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Maritime Cyprus Panel discussion on Piracy – introduction

October 3, 2011

Maritime Cyprus
3 October 2011
Panel discussion on Piracy – introduction
By E.E. Mitropoulos, Secretary-General, IMO

Madame Chairman, ladies and gentlemen,
 
As we are all only too painfully aware, the escalation of piracy in recent years has been a matter of great concern to the maritime community prompting IMO to make combating it a central theme of our work this year.
 
The reality, of course, is that piracy (which a Chatham House report has found to cost the world economy between 7 and 12 billion US dollars annually) is too complex and has become too entrenched for any one entity to deal with it effectively. The United Nations, Governments acting collectively or individually, political and defence alliances, shipping companies, ship operators, ships’ crews, among others, all have a crucial part to play if shipping is to be rid of this scourge and the integrity of strategically important shipping lanes maintained.
 
What is needed is a collective effort, and that is why IMO chose “Piracy: orchestrating the response” as its theme for this year’s World Maritime Day in order to underpin its own work while coordinating its activities with those of other parties concerned.
 
To this effect, even before the year started, we devised, in collaboration with industry and seafarer representative organizations, a multi-faceted action plan, designed to address the problem at several levels. It draws heavily on the Organization’s considerable experience of tackling piracy in other parts of the world – most notably, in the Straits of Malacca and Singapore and in the South China Sea.
 
We are seeking solutions in three distinct time horizons.  In the immediate term, our aim is to contain piracy, thwart pirate attacks and punish those responsible for such attacks; in the mid-term, our strategy is to undermine organized crime gangs to plan and mastermind pirate operations and make it harder for them to engage in, and conduct, such operations; while, the long-term solution should be for the international community to help the people of Somalia to rebuild their country, including establishing law and order conditions such that crime will no longer be a preferred option for several of them.
 
Despite the number of pirate attacks continuing to cause concern, there is, however, some cause for optimism. The percentage of successful attacks has dropped, from more than 40 per cent in recent years to less than 20 per cent this year – testimony, no doubt, to the effectiveness both of the naval presence in the region and of the successful implementation by ships of the industry-devised best management practices. The numbers speak for themselves: from 31 ships with a total of 714 seafarers in the hands of pirates in February of this year (when they peaked), the number of those held hostage at present has almost halved to 339 seafarers on 16 ships – although even one seafarer in captivity is one too many! And, of course, these relatively good news should not allow any room for complacency, especially now that the monsoon period that has kept the pirates at bay is about to finish – on the contrary, we should intensify our efforts to stem the unacceptable phenomenon of modern-day piracy.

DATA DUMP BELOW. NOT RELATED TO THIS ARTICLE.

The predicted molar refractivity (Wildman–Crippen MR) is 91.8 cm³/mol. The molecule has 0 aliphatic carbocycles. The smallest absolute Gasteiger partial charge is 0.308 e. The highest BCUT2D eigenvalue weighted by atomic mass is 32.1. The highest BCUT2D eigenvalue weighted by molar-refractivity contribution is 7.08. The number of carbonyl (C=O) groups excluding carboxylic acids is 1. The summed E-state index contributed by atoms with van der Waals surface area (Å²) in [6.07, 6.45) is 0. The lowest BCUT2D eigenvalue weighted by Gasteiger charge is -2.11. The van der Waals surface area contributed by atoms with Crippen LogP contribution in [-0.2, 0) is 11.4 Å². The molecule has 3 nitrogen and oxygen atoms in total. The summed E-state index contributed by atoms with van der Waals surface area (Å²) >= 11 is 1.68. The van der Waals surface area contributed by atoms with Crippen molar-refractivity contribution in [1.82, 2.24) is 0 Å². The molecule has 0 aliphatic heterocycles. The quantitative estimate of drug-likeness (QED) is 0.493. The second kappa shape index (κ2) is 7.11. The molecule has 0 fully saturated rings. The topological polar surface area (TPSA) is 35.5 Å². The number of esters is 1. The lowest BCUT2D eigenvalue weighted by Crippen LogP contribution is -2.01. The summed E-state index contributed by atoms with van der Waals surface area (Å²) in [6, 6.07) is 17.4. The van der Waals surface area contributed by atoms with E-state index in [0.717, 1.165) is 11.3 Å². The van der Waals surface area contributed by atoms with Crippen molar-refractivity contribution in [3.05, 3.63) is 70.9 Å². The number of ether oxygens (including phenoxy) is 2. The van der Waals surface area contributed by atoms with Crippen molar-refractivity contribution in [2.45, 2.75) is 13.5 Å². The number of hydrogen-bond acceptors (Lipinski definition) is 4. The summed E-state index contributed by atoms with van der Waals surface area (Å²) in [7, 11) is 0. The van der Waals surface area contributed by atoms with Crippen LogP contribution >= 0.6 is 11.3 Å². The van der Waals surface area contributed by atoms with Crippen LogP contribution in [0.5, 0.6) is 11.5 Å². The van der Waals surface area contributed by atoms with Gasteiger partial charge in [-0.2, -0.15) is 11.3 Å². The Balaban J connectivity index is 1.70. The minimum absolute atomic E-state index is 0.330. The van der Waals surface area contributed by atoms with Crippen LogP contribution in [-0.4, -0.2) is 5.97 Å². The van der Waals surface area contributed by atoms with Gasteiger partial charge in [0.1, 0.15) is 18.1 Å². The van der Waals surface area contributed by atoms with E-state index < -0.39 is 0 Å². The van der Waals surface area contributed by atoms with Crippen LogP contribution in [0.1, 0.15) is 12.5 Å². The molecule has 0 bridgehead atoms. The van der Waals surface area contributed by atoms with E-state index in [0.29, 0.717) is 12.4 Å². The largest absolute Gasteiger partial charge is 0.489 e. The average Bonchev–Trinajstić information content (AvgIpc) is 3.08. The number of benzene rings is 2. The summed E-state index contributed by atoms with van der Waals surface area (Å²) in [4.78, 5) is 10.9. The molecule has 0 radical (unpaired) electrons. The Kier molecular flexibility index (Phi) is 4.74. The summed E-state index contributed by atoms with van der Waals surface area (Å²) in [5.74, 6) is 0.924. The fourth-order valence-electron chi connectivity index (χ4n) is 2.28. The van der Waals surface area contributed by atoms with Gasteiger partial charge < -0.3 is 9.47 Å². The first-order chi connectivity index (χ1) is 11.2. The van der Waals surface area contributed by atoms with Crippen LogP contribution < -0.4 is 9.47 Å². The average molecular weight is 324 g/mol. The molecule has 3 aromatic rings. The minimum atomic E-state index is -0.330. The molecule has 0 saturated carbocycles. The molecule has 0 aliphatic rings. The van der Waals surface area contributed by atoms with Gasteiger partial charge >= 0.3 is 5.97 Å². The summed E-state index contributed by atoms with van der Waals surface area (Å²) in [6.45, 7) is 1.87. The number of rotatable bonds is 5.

It is crucial that the political will among those Governments that have the potential to make a difference is translated into their acting in a manner that matches their political ambition and the severity of the issue demands. Resources (in the form of naval vessels and military aircraft) being made available; legislation to ensure that pirates do not escape prosecution being expeditiously adopted and rigorously enacted; and strongly recommending that ships flying their flag comply, while sailing through piracy-infested areas, with the best management practices and, when transiting the Gulf of Aden, keep within the internationally recommended corridor – all these should be high on the agenda of, and acted upon by, Governments and all other entities affected by piracy as it presents itself in the western Indian Ocean and in the Gulf of Guinea nowadays. Such efforts should include the tracing of ransom money and the confiscation of proceeds of crime delivered from hijacked ships.
 
It is unrealistic to expect IMO and the industry alone to provide a comprehensive solution to the problem – particularly since, although it manifests itself at sea, its roots are to be found ashore. Nevertheless, through our action plan and other initiatives, undertaken at various fora and levels, and in collaboration with all the other interested parties, we feel confident we will be able to make a difference where the problem is being most acutely felt – at sea.
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